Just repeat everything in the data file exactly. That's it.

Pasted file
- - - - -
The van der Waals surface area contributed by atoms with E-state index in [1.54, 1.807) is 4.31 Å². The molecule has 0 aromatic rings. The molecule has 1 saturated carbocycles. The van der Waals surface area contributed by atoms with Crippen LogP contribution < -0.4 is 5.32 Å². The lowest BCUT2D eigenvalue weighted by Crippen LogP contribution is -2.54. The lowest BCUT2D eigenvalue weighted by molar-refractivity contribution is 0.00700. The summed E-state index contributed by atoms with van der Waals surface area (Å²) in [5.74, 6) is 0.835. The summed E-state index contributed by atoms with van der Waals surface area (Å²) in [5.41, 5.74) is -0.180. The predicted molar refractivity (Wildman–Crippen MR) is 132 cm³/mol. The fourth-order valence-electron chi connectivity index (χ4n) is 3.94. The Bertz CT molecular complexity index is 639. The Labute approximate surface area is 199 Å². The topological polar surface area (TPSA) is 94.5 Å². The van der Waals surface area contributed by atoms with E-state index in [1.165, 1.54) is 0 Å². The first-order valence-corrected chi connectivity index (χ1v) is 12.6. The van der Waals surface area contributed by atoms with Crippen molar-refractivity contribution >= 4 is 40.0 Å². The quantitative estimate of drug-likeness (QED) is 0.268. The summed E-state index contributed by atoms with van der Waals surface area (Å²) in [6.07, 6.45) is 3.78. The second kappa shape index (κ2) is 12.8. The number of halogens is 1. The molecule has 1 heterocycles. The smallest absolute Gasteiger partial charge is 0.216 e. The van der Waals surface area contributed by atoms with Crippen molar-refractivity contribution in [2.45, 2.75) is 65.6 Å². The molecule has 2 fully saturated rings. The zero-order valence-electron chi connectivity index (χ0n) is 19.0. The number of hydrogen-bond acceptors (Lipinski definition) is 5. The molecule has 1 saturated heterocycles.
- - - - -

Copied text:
The van der Waals surface area contributed by atoms with E-state index in [1.54, 1.807) is 4.31 Å². The molecule has 0 aromatic rings. The molecule has 1 saturated carbocycles. The van der Waals surface area contributed by atoms with Crippen LogP contribution < -0.4 is 5.32 Å². The lowest BCUT2D eigenvalue weighted by Crippen LogP contribution is -2.54. The lowest BCUT2D eigenvalue weighted by molar-refractivity contribution is 0.00700. The summed E-state index contributed by atoms with van der Waals surface area (Å²) in [5.74, 6) is 0.835. The summed E-state index contributed by atoms with van der Waals surface area (Å²) in [5.41, 5.74) is -0.180. The predicted molar refractivity (Wildman–Crippen MR) is 132 cm³/mol. The fourth-order valence-electron chi connectivity index (χ4n) is 3.94. The Bertz CT molecular complexity index is 639. The Labute approximate surface area is 199 Å². The topological polar surface area (TPSA) is 94.5 Å². The van der Waals surface area contributed by atoms with E-state index in [1.165, 1.54) is 0 Å². The first-order valence-corrected chi connectivity index (χ1v) is 12.6. The van der Waals surface area contributed by atoms with Crippen molar-refractivity contribution >= 4 is 40.0 Å². The quantitative estimate of drug-likeness (QED) is 0.268. The summed E-state index contributed by atoms with van der Waals surface area (Å²) in [6.07, 6.45) is 3.78. The second kappa shape index (κ2) is 12.8. The number of halogens is 1. The molecule has 1 heterocycles. The smallest absolute Gasteiger partial charge is 0.216 e. The van der Waals surface area contributed by atoms with Crippen molar-refractivity contribution in [2.45, 2.75) is 65.6 Å². The molecule has 2 fully saturated rings. The zero-order valence-electron chi connectivity index (χ0n) is 19.0. The number of hydrogen-bond acceptors (Lipinski definition) is 5. The molecule has 1 saturated heterocycles.